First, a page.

“Yes, sir,” said Scott with deadly calm. “I was raised to abide by the agreements I enter into.”  And with that, Scott turned on his heel with military precision and walked purposefully out of the room.

“I’m not finished with you!” bellowed Murdoch.

Johnny came fully into the great room and paused for a moment in front of his father.  “I reckon Scott might be finished with you.”  He spoke softly, with a note of disgust. Then he followed his brother out of the house.

Murdoch, still leaning on his hands, glanced at Teresa.

She stood in the doorway with her hand at her mouth, tears glistened in her dark eyes but she didn’t shed them. Teresa took a step towards him and let her hand fall to her side. She looked him directly in the eye as she said, “How many calves can the condors take, Patrón?  So many you are willing to lose Scott?”

To Murdoch’s surprise there was no anger in her voice or in her eyes. Just sorrow, so much sorrow for one so young.

She turned and silently walked back to the kitchen.

Murdoch sat down awkwardly in his leather chair. He closed his eyes. A memory came over him.  A memory of another well-appointed room with a massive oak desk. In that room, he had stood on the other side of the desk and Harlan Garrett had been behind it.  How Garrett must have hated that his beloved daughter had her heart set on a poor Scottish immigrant. Ever the negotiator, Garrett had offered him a position in his business. It might have assured him a brilliant future and Catherine could have stayed close to her family. But Murdoch had had to go his own way. He pursued his dream of California and took Catherine with him.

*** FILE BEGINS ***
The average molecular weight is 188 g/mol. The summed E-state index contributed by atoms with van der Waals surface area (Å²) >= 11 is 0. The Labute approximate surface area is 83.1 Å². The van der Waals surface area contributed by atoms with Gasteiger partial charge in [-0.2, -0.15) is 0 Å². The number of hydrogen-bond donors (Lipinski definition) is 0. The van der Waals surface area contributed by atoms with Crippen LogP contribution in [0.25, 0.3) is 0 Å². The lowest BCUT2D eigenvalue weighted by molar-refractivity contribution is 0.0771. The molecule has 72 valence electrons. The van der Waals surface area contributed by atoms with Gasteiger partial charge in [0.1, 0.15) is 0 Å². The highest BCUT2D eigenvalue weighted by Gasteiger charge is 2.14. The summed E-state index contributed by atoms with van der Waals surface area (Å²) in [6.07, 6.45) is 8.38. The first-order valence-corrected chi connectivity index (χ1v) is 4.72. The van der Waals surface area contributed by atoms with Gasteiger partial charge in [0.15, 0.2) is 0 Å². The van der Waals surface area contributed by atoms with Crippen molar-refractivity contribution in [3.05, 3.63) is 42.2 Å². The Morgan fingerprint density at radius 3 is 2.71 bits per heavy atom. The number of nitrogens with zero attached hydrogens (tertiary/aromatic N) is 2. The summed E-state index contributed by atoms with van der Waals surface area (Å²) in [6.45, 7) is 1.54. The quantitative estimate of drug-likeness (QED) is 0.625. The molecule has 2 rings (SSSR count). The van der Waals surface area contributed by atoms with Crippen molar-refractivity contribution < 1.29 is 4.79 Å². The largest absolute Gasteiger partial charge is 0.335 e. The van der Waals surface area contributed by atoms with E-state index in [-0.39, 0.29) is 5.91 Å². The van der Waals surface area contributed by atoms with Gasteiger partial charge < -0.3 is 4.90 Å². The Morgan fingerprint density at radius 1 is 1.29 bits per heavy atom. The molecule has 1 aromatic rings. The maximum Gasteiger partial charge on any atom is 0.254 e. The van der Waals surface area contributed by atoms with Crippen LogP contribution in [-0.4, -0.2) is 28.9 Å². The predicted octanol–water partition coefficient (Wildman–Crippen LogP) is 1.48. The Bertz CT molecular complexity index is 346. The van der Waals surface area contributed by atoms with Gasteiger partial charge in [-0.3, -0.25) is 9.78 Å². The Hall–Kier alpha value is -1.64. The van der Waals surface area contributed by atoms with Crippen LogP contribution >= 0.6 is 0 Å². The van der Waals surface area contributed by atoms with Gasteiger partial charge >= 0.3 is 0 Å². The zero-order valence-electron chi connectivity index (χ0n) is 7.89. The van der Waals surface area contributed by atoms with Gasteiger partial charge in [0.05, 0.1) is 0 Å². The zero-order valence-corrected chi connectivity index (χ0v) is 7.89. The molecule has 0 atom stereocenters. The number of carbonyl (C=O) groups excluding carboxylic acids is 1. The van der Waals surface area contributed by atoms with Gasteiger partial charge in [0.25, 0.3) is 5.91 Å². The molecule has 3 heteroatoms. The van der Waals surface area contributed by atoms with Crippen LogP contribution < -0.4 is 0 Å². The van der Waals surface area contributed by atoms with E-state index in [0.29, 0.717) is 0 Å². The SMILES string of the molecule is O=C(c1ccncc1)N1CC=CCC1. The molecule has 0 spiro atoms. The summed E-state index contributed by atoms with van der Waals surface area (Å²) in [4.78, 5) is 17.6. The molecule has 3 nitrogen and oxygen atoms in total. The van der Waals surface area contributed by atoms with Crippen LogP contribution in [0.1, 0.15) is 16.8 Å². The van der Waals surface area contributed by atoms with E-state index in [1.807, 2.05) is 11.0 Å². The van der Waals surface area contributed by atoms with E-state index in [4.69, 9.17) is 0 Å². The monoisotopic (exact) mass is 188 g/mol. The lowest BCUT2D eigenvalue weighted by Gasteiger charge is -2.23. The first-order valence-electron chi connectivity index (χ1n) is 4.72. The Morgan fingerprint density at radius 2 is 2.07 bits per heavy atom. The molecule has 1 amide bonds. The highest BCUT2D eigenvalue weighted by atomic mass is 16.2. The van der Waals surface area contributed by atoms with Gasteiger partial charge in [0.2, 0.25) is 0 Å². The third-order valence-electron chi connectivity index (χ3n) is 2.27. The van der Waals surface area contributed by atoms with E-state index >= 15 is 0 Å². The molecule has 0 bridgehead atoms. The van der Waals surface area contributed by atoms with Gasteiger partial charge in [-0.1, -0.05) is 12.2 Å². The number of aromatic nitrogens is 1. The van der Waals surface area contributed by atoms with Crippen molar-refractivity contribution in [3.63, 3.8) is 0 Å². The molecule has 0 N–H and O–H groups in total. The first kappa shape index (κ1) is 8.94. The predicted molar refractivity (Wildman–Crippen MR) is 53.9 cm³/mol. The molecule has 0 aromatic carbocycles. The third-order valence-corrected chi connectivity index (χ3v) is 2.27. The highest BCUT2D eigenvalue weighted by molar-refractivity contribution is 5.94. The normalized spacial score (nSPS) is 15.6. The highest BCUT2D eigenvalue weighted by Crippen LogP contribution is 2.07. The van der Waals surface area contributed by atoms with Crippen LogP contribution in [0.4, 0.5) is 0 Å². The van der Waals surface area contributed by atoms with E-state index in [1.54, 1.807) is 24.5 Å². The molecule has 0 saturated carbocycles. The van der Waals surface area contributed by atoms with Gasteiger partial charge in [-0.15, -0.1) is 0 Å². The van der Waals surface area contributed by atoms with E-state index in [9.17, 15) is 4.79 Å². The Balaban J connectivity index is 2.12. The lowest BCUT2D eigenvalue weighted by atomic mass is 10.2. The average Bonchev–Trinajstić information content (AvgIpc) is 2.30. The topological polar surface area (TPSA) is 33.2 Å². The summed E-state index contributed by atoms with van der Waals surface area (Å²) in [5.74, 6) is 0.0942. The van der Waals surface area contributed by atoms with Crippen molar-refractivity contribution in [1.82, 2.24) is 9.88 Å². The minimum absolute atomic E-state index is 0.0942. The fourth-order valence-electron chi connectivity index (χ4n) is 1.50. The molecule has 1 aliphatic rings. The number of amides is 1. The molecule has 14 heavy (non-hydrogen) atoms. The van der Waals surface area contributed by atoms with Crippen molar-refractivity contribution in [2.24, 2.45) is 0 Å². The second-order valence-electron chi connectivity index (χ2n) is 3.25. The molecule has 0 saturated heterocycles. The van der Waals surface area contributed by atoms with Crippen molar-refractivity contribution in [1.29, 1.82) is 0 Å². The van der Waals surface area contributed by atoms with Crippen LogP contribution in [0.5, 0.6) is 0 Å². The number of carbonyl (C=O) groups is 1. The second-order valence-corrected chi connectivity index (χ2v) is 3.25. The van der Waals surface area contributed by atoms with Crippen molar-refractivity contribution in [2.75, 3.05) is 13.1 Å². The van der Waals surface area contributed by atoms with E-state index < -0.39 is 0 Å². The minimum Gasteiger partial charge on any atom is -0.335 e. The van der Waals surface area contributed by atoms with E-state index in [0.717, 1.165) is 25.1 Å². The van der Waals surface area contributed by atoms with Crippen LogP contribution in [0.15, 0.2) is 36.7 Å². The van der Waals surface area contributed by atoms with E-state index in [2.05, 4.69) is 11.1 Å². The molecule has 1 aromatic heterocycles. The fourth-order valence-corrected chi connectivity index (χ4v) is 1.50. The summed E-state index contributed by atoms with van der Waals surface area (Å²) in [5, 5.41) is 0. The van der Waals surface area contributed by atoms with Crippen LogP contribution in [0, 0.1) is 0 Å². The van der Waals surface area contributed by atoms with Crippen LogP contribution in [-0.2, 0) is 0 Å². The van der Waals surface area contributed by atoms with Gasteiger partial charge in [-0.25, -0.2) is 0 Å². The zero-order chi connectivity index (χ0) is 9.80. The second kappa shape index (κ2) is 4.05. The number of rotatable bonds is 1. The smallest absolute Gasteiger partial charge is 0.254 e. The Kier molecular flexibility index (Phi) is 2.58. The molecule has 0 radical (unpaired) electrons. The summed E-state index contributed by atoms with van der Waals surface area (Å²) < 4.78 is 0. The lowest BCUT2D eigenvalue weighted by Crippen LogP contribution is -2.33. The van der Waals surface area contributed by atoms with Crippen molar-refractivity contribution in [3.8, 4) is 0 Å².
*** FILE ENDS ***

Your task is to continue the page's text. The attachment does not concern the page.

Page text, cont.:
Of course Garrett had hated him. Nearly a decade later he took his revenge when he refused to give Scott up. It was true that Murdoch might have fought him, fought him in the courts, but he would have put Scott through the ordeal for nothing.  Already in those days Murdoch was an important man in California, but in Massachusetts he was a nobody and Garrett knew everyone.

Now Scott was finally on the ranch. Murdoch had the chance he had barely the courage to hope for – to know his and Catherine’s son.